The Powerball jackpot continues to grow and has now reached nearly $2 billion, making it the largest lottery prize in the world. There were no winners for last Saturday’s drawing, thus continuing the current three-month streak of continued jackpot growth.
The next drawing is tonight, offering another shot at a windfall of $1.9 billion. With so much money at stake, here’s an overview of the most common mistakes people make when they suddenly become rich.
1. Choosing a lump sum payment instead of an annuity
Jackpot winners have two choices when it comes to how they wish to receive their payout. The options include annual installment payments every year for 30 years, which in this case would be $63 million, an amount that totals a jackpot of $1.9 billion.
Or, alternatively, winners could choose to receive a lump sum – an amount far less than the billions now at stake. Those who choose an immediate cash payment will receive $929 million.
Taking that lump sum, however, could be the wrong move, he says Pacifica Wealth’s Robert Pagliarini, a certified financial planner and investment manager who specializes in working with lottery and Powerball winners.
“People almost always choose a lump sum payment instead of an annuity, which is the biggest mistake,” Pagliarini says. “I get it, I get why. People want the money now. The problem with that is that then people can do whatever they want with the money. For some people, it’s perfectly fine – to take a lump sum – unless you make some mistakes. And what we know about lottery winners is that they don’t make the best financial decisions.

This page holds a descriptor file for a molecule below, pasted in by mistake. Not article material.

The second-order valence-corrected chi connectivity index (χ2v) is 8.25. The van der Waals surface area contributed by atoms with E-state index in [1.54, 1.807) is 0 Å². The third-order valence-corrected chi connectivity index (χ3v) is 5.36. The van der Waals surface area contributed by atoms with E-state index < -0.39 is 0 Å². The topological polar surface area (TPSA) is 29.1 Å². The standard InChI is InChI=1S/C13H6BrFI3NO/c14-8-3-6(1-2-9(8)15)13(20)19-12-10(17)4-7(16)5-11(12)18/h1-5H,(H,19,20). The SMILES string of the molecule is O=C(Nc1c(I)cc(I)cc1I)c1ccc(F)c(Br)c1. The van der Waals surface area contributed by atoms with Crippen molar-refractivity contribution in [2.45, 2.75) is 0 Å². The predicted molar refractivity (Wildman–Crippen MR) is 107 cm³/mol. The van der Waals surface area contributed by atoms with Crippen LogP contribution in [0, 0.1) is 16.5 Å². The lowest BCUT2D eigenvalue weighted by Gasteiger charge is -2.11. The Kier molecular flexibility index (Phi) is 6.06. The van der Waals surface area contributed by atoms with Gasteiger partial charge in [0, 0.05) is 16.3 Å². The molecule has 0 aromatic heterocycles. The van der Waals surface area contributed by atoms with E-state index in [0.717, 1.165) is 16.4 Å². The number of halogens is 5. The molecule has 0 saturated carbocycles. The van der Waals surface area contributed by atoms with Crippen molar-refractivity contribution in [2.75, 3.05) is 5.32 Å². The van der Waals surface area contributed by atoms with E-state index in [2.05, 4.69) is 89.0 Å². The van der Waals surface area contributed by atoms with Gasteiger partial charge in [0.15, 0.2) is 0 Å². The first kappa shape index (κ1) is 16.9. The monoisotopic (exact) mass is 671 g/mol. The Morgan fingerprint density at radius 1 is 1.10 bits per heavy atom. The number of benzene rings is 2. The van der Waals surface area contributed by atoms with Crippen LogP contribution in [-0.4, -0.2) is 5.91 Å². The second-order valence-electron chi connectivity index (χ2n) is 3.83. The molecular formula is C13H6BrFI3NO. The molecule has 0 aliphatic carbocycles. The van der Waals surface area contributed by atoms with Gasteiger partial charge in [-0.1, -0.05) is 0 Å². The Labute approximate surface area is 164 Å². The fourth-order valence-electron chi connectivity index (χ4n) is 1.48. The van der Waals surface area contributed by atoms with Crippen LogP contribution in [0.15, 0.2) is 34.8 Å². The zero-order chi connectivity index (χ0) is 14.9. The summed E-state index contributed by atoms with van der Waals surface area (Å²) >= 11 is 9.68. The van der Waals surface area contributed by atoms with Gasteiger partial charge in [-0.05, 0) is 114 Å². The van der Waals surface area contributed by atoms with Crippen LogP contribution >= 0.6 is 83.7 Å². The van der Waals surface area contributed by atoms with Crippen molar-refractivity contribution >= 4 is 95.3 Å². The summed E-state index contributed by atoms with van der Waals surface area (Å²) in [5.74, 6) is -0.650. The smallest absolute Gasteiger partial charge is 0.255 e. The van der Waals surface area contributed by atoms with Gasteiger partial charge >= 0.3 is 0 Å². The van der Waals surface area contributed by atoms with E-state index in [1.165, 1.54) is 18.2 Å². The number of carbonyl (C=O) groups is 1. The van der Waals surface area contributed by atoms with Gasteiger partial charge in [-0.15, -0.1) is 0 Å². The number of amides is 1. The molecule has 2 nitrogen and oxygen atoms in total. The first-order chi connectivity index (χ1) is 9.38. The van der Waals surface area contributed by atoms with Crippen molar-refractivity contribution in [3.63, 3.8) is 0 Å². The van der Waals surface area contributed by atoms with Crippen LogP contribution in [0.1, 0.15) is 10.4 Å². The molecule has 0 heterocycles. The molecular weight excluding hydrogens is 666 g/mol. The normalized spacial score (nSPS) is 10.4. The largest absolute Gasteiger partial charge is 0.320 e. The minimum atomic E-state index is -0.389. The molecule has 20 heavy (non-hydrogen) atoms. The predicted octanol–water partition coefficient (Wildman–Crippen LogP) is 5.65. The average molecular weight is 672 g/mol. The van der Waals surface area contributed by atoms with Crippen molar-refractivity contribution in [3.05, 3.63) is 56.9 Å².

The advantage of taking the annuity is that even if the winners make some financial mistakes with their windfall, there will still be another $63 million next year, Pagliarini says.
“You can give it away, spend it too freely, invest it badly, and then get repaid because you get that payment every year for the next 29 years,” Pagliarini says.
There are other benefits to taking an annuity payment – the deferred tax burden being chief among them. When they take the lump sum payment, winners must pay taxes on all of that money upfront. That’s a 37% federal tax rate, and depending on where you live, there will also be state taxes to pay. On profits of $1.9 billion, federal taxes alone would amount to just over $700 million.
However, when you choose annuity payments, you only pay taxes on the $63 million in annual distributions, significantly reducing your tax burden to about $23,310,000 per year. And your last tax payment is not due for 30 years.
Annuity payments can also allow winners to adjust their wealth more gradually. “Taking the lump sum can give control to the winner, but sometimes it can overwhelm the winner,” says Michael Liersch, Wells Fargo’s head of advice and planning. “Taking the annuity can help spread the gains over a longer period of time, helping the winner adjust to newfound wealth.”